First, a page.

By Erin Rook, PQ Monthly
When it comes to safety, the advancement of LGBTQ equality can be a double-edged sword. While queer folks are gaining legal protections in a number of arenas, increased visibility can lead to backlash from those who feel threatened by a change to the status quo. Progress can also lull us into a sense of complacency — as if our work is already done.
Fortunately, queer folks like Danni/y Rosen have their eye on the ball. Rosen is a citizen co-chair of Portland-based Alliance for Community Safety (formerly known as the Sexual Minorities Roundtable). Rosen first attended meetings for the group, which is dedicated to working with local law enforcement to improve relations with the LGBTQ community and increase safety for all, since the mid-1990s.
Through the Alliance for Community Safety, Rosen has had the opportunity to volunteer with the Crisis Response Team for the sexual minorities community and to sit on the Portland Police Bureau Performance Review Board, the PPB Force Review Board, PPB hiring panels, and the PPB Award Nomination Review Panel.
Rosen talked to PQ about that what threats face LGBTQ people in Portland and what folks can do to make a difference.
PQ: Do you feel safe as a queer person in Portland? Why or why not?
Rosen: When? I think we all have a range of “safe.” Could I be assaulted? Yes, anyone can. Do I think that being queer increases that likelihood? When I first started presenting en femme in public it raised my awareness of how privileged I had been as a male. I began to view my personal safety differently. This was in the ‘80s and a very different atmosphere for those of us who were transcending the expected gender roles and presentation. There are a few places in Portland I would be uncomfortable and suspect that being queer might slightly increase my risk, but those are areas that I would consider it prudent to be more careful in general. For the most part I think our fellow citizens help keep each other safer. I would like to see an increase in those reporting being victimized or assaulted and witnesses stepping up to help prosecute those who assault others.
PQ: Do you feel like Portland/Oregon has become a safer place for LGBTQ people in recent years, or do you sense a backlash?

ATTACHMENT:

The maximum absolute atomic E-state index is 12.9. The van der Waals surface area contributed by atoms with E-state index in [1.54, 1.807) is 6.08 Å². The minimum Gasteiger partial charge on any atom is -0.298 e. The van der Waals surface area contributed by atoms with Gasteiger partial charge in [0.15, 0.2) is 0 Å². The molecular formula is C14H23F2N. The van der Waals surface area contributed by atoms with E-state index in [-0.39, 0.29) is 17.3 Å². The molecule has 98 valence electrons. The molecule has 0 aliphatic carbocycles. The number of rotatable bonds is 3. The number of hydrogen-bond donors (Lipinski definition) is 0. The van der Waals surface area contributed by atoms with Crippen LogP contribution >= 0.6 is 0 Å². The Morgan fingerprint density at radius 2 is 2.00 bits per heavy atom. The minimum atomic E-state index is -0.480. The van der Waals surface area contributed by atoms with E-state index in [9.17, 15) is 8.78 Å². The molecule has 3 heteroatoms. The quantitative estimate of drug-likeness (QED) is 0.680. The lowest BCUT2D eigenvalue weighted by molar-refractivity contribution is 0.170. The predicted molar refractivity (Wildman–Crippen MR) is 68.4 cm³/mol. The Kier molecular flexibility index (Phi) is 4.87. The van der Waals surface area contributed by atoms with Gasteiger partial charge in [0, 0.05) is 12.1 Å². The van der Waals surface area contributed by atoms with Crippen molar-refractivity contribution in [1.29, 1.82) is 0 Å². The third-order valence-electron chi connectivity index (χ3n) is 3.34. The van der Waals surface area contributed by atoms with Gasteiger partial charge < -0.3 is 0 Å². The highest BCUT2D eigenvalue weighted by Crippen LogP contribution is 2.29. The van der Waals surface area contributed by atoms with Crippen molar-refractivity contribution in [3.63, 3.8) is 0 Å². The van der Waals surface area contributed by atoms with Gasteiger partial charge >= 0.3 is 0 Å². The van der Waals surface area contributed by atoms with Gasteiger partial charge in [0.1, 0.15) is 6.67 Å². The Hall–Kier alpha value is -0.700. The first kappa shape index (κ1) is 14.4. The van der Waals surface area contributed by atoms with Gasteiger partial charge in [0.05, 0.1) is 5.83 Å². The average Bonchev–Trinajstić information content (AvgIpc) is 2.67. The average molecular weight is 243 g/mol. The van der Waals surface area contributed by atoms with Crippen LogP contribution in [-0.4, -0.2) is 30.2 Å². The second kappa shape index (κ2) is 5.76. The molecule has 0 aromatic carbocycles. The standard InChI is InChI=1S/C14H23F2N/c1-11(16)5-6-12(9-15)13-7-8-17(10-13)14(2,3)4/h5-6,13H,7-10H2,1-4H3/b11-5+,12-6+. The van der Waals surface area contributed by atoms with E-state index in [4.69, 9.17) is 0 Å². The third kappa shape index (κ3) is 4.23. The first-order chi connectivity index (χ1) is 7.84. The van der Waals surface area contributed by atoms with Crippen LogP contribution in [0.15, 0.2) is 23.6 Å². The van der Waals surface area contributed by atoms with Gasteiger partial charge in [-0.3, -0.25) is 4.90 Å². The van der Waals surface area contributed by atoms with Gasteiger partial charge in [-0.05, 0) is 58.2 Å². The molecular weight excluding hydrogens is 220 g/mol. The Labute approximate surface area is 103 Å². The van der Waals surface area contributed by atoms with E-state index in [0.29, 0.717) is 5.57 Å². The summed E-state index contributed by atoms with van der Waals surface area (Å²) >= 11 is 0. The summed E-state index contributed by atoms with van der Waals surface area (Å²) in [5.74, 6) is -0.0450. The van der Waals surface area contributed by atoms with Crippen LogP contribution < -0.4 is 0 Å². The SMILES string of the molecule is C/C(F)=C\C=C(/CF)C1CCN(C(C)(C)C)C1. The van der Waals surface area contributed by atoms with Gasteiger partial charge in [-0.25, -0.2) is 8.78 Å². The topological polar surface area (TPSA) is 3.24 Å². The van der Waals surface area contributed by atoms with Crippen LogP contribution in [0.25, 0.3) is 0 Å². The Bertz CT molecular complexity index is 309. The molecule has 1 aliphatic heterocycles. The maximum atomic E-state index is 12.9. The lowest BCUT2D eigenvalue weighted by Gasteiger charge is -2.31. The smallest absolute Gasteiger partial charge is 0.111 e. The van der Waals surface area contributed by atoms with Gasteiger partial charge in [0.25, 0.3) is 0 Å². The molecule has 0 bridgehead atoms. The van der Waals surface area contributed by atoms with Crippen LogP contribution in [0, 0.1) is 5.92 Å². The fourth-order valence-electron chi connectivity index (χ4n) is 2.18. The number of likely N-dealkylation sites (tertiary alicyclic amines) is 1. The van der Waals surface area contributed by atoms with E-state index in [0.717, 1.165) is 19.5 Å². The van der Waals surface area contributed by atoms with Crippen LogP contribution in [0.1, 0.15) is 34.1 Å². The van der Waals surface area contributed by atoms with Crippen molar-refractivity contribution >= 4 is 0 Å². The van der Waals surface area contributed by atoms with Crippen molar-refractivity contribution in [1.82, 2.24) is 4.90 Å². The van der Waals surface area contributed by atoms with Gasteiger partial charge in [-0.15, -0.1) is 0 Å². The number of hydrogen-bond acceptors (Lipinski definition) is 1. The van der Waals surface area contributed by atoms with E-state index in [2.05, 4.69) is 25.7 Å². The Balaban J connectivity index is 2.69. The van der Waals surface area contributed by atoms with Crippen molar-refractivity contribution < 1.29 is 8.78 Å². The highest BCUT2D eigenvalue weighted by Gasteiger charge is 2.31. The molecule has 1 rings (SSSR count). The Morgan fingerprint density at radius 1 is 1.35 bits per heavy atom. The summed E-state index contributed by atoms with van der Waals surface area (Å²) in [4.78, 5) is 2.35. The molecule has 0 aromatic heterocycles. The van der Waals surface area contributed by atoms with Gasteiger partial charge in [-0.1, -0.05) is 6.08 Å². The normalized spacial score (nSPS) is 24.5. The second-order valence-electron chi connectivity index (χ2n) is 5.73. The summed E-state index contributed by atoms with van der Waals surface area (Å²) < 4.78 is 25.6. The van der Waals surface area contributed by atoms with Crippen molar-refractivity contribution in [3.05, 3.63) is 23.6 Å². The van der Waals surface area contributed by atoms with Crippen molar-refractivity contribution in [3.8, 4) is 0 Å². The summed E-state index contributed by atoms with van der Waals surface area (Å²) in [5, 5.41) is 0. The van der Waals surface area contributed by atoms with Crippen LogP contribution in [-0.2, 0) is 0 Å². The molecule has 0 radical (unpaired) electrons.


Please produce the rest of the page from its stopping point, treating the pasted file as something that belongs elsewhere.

Rosen: In some ways Portland is safer; [in] other ways there is still much to do. Legal protections have increased the penalty for those who threaten LGBTQ people. There has been increased reporting and prosecutions. There is an increased awareness about LGBTQ people and due to the number of people who are “out,” many now realize that their neighbors, coworkers, friends, and family members may be LGBTQ. Has there been a backlash? I think with some. Some people are scared and those fears are fed by public discourse. When there are ballot measures or hot topics that the media is focused on it can be a catalyst to those who become bolder because of the vitriol of some articles and programs. This is why the alliance tracks historical data on hate crimes to stay aware of potential problems or areas in the community.
PQ: Do you think that, in our focus on random anti-gay assaults, we lose sight of other threats to the safety of LGBTQ folks (including domestic violence, racist attacks, police profiling/brutality, anti-trans harassment, etc.)?
Rosen: The short answer is yes. But more broadly it is the “news cycle” focus that I find fault with. We tend to focus on those events presented by whatever media we value. Television/radio broadcasts, newspaper/magazines, internet articles, social media circles, word of mouth — all provide an ongoing cascade of incidents. We tend to focus on the sensational, or those that most closely impact our own community or communities — we all are members of various communities and those incidents that touch on multiple relationships have a tendency to draw increased focus. Much of the violence within our society goes unnoticed or only a few have knowledge of the incidents. If you look at any of the surveys about violence or abusive behavior there is a large percentage of people reporting in those surveys about their experiences. If even a portion of these were to have the same level of attention as those we do hear about, we would be flooded. There is entirely too much violence in society.
PQ: Do you think the LGBTQ community is as concerned about its collective safety as it should be?
Rosen: Concerned — yes. To the point of doing something about it personally — sometimes. A few years ago, partly in response to some particularly bad incidents, a community foot patrol was started in the entertainment district (Old Town/downtown Portland). There are other community patrols throughout Portland. People sign up and take the short training or come out to shadow a patrol and then are often never heard from again. The Q-Patrol has had over 80 people indicate they would patrol. There are now about 30 members on the emails list. Each summer patrols have been cancelled because a minimum of three volunteers could not be staffed. Last year the number of patrols was reduced in hopes that coverage could be maintained for the higher risk dates. This last month the patrol during Pride was cancelled for lack of volunteers. Spending a few hours a couple of times during the summer (patrols start in May and end in October) to make a difference is important. We can often see something like the “Hands Across the Hawthorne” turnout and those collective actions are highly important. If even 1 percent of those people took a turn or two during the summer we would have patrols every weekend.